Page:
Here at the Waverley Web, we sometimes wonder why there are LOCAL Planning Committees and officers or why anyone bothers to consult the public on the proposed development.
Think of the time, effort and money that could be saved by not judging planning applications or defending planning appeals. Why not throw local democracy out with the recycling because that is what the Secretary of State for Levelling Down is doing in Waverley?
Inspector Tim Wood BA(Hons) BTP MRTPI has put a boot into Waverley’s claimed housing land supply of 4.9 years by slicing off a lump to bring it down to 3.9 years! Now – there’s an incentive for those avaricious developers.
The latest planning Appeal ALLOWED is for 65 homes at Bells Piece, Hale Road, Farnham – a site not included in Farnham’s Neighbourhood Plan. We can see the milk curdling in Cllr Carole Cockburn’s morning coffee here in Haslemere!
Strongly Opposed saying:
This is not an approved development site in the Farnham Neighbourhood Plan 2020, is outside the Built-up Area Boundary and not compliant with FNP1 New Development and Conservation and FNP14 Housing Site Allocations.
The Inspector has allowed for new access off Hale Road and the development of up to 65 mixed dwellings to include 40% affordable housing, the creation of public open space (including a small public car park), associated landscaping and infrastructure at Hawthorns, Hale Road, Farnham, Surrey GU9 9RL.
The appeal site is about 2.82 hectares and is located on Farnham’s north-eastern edge. Hawthornes is a large detached house, garden, adjoining paddocks, and field/meadow. Hawthorns is accessed from Hale Road along a private track shared with Bells Piece, a day centre located south of the site.
The private track is close to the Six Bells Public House to the south, and a small field to the north, previously used by the residents and operators of Bells Piece for horticulture and occasional events.
South of the appeal site is Scholars Way, a public footpath linking Hale Road with Farnham Park, Farnham Castle and the Town Centre.
Scholars Way marks the northern extent of the settlement boundary of Farnham. Hale Road links the Six Bells roundabout with the A325, an important route into Farnham. On the eastern side of Hale Road, and opposite the appeal site, are allotments, a petrol filling station and the entrance to Roman Way, a predominately residential cul-de-sac.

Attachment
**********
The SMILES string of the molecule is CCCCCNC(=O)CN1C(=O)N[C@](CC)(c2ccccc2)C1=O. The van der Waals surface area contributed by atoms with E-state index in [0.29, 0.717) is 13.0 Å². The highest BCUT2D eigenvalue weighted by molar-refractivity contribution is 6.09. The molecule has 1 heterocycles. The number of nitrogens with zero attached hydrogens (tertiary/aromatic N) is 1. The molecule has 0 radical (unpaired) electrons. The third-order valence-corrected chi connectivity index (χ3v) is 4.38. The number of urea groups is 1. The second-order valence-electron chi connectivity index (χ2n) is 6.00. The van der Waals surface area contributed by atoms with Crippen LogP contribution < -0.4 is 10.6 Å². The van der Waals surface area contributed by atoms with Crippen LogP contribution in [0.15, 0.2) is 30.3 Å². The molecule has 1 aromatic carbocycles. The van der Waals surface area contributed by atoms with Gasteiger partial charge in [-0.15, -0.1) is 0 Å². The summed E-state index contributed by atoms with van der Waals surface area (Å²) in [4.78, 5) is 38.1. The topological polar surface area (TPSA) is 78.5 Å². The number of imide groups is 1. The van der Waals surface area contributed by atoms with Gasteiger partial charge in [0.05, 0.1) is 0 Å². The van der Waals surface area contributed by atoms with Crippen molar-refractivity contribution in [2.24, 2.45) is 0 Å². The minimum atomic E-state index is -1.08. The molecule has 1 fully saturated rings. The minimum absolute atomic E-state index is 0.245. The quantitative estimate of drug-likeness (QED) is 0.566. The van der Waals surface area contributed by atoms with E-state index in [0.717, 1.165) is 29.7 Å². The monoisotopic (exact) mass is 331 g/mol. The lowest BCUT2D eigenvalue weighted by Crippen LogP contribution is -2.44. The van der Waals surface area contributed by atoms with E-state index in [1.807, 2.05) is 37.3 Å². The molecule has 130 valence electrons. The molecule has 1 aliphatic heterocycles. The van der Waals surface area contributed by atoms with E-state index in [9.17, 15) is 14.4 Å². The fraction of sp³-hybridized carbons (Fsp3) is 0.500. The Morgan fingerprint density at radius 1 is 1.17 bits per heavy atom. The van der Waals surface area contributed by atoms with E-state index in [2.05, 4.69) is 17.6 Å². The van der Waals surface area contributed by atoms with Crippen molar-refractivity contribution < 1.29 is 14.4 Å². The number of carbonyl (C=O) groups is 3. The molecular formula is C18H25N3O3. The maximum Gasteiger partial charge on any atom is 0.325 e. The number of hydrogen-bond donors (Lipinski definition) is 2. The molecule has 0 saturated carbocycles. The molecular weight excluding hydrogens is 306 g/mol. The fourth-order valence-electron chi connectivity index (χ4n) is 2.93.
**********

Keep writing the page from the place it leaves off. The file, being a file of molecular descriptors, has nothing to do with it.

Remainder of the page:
The Inspector admitted the development would harm and have an urbanising impact on the appeal site’s landscape character, particularly on landscape features of value, principally the meadows. However, the effect on the meadows could be minimised, and the overall visual impact would be contained and localised and would not be significant.
As a result, I consider that the harmful impact on the landscape would not be significant.
Waverley maintains that the perceived benefit of the housing would be negated by Farnham’s ability to meet its quota; in fact, there were established and tested reasons why going above the provision of 2,780 dwellings would be to the disbenefit of the town.
It argued that the site is outside the built-up area boundary, is inappropriate in a landscape of high sensitivity and value and will damage rather than enhance the character of the Borough of Farnham, in which green spaces are integral. • Its design and layout are not suitable for the location.
• It fails to support sustainability goals in its housing provision and amenities, impacts traffic, walkers and cyclists, and adds pressure on infrastructure.
Farnham’s Special Protection Area and Thames Basin Heath.
Mr Wood said he had taken account of the potential impact.
I consider that, when following a precautionary approach, the proposal, alone and when combined with residential development, would likely have a significant effect on the SPA. Hence, an appropriate assessment is required to consider the proposal’s implications for the integrity of SPA. The impacts from recreational disturbance on the SPA which would occur if the appeal scheme were permitted, if left unmitigated, would fail to maintain the integrity of the SPA. Therefore, the proposal would fail to adhere to the Appeal Decision APP/R3650/W/22/3302987 https://www.gov.uk/planning-inspectorate 7 conservation objectives for the SPA. The Habitats Regulations require that the competent authority may only give permission for the proposal after having ascertained that it will not adversely affect the integrity of the European site. In so doing, they may consider any conditions or other restrictions which could secure mitigation and provide certainty that the SPA would not be unreasonably affected.
Below is Cllr for Firgrove Farnham, Jerry Hyman’s strong argument to resist further damage to these important sites.